Food Trends

As a food science student we spent a lot of time talking about trends in the food industry. When we got jobs we’d either be capitalizing on things that were hot now, or looking for what would be the next big trend.

Healthy foods are very trendy right now with issues such as diabetes, trans-fats, artificial sweeteners and other topics hot in the news right now. Some of these trends can be misleading though and it bothers me to watch food companies try to scare people into using their products based on misleading facts or an uneducated public. Here’s some examples.

Whole Grain: Everything is made with whole grain these days, including sugar-coma inducing cereals like Lucky Charms. I’m sure most people are smart enough to realize a cereal with marshmallows is not healthy but that front of the label claim sure makes it sound healthy. The FDA is starting to look into some of these label claims that were previously not enforced.

High Fructose Corn Syrup: High fructose corn syrup has gotten a very bad rap in the press and I’m not sure why. It has been linked in some research to increase the incidence of diabetes and obesity, but more recent research disputes this fact. The fact is, corn syrup is a byproduct of cornstarch manufacturing and has been around for a long time. Normal corn syrup is roughly 60% glucose and 40% fructose. High Fructose Corn Syrup has been processed a little bit more to bring the ration very close to 50/50 Glucose to Fructose. This is the exact same ratio as Sucrose (table sugar) and your body processes it in exactly the same way. The culprit is not the ingredients, but quantity. Because it’s found in everything from sodas to cookies to cakes it has gotten blamed for obesity. Recently some companies have begun advertising their products have no HFCS, or like Snapple, are made with “real sugar”, as if somehow that is healthier.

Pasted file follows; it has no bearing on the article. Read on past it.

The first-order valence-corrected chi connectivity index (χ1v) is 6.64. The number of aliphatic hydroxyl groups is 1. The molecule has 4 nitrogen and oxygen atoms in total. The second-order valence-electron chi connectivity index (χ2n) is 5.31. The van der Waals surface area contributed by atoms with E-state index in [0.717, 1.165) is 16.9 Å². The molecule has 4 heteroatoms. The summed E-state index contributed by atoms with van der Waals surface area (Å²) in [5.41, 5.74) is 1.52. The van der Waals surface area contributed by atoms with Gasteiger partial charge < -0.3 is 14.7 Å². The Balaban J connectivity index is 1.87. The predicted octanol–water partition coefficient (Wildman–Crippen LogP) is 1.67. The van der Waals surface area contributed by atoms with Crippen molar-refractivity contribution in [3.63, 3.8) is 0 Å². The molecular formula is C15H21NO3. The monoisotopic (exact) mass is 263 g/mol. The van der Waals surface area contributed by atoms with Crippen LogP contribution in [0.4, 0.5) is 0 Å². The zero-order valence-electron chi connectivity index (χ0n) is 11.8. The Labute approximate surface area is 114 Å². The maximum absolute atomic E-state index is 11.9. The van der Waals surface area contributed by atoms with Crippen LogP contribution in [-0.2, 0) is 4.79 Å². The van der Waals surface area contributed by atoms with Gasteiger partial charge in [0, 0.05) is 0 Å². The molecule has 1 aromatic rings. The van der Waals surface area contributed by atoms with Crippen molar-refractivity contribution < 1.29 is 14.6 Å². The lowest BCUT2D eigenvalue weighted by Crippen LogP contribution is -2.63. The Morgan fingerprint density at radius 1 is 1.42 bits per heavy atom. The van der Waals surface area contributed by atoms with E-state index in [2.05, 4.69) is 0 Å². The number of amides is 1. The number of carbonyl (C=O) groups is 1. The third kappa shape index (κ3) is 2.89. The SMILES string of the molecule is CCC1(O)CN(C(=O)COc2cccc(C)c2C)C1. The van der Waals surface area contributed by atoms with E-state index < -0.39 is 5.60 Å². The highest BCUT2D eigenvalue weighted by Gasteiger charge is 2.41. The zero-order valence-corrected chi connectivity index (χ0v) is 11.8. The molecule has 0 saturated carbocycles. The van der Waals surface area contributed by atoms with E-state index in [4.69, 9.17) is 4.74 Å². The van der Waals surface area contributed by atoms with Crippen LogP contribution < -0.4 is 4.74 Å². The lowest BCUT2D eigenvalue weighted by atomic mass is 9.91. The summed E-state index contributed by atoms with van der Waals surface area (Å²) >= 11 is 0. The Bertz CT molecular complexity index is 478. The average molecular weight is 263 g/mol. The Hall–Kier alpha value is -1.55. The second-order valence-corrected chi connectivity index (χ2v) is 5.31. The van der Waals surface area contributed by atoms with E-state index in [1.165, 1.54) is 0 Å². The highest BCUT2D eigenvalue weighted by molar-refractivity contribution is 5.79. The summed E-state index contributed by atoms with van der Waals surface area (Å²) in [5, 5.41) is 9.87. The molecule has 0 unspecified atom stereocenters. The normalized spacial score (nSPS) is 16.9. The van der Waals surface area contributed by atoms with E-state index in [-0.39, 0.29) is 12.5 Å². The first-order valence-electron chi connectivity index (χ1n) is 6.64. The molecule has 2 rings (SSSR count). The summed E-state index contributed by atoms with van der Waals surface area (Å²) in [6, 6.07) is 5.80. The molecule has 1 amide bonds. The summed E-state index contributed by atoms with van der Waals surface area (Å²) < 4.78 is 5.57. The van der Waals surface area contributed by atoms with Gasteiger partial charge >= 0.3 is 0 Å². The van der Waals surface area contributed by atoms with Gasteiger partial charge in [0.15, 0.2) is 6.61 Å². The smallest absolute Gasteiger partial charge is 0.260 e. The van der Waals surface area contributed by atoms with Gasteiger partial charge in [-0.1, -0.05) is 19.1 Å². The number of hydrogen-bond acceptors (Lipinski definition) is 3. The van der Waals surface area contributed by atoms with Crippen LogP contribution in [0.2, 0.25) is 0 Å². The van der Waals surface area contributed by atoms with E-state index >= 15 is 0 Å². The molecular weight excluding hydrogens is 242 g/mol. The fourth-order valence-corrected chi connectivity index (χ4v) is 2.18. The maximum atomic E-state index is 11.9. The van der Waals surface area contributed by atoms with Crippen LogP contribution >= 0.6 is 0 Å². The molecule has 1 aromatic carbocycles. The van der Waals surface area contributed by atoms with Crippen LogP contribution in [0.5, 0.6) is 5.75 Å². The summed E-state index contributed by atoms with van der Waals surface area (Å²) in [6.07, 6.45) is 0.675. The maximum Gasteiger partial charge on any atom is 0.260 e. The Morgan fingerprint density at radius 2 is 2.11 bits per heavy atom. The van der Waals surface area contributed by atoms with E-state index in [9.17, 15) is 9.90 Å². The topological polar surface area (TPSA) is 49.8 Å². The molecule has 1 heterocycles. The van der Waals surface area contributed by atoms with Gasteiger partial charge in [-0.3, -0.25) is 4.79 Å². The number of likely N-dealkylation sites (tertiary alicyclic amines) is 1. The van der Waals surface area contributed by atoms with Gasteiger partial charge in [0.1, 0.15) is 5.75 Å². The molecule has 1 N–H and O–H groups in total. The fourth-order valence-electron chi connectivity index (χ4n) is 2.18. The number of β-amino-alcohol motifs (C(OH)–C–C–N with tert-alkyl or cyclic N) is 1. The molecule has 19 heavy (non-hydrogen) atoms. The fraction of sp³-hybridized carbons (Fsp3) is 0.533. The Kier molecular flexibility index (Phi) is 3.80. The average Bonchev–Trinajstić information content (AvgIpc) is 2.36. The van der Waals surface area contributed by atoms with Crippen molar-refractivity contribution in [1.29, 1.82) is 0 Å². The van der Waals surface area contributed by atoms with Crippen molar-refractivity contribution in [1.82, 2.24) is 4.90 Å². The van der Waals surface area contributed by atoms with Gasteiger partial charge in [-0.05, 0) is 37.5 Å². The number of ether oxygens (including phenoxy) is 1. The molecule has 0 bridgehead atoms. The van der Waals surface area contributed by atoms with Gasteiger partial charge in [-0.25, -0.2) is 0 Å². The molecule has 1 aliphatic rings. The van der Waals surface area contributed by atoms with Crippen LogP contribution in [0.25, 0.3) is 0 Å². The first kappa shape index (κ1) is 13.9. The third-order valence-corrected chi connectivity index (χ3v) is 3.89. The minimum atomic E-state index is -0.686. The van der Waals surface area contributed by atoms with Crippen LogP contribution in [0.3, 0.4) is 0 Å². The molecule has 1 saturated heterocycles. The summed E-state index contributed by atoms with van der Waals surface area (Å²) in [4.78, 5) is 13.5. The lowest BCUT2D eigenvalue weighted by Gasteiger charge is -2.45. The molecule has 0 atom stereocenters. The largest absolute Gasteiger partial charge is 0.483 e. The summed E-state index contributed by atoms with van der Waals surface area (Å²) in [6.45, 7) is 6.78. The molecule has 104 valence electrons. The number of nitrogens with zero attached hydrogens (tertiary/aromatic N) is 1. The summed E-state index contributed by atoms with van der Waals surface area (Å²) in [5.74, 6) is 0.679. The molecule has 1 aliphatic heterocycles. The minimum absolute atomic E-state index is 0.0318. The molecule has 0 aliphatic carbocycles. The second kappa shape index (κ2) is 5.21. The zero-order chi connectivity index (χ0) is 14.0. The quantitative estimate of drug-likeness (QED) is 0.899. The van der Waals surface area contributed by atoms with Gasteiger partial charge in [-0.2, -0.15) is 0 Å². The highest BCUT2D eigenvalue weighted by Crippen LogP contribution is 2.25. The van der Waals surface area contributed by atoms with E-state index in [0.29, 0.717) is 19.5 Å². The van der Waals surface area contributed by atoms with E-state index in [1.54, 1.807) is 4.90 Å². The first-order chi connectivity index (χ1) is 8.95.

Here’s a good article from MSNBC that takes a look at it from both angles. “High Fructose Corn Syrup: How Dangerous is it?”

There is one caveat to this. A research study that fed participants a diet of 100% Fructose, did in fact show an increase in cases of obesity and diabetes, but there are no foods that contain that high of an amount of Fructose so that’s not a concern, although that probably started the scare about “High” Fructose Corn Syrup, even though it’s only 42-55% Fructose just like normal table sugar.

Free Range: This one is almost comical. Free Range brings up the notion of chickens running around someone’s back yard. This is not the way it works, at least not on large commercial farms. Based on USDA regulations, to qualify as free range all that has to be done is that the door of the cage/barn be left open and that they have “access” to the outside. This does not guarantee that the “outside” is a pasture. It may be dirt or gravel. There is not legal definition for Free-Range eggs. This doesn’t mean producers are lying, it just means it’s not enforced. Also in the US, free range refers only to poultry (since by definition, most other live stock in a pasture would all be considered free-range).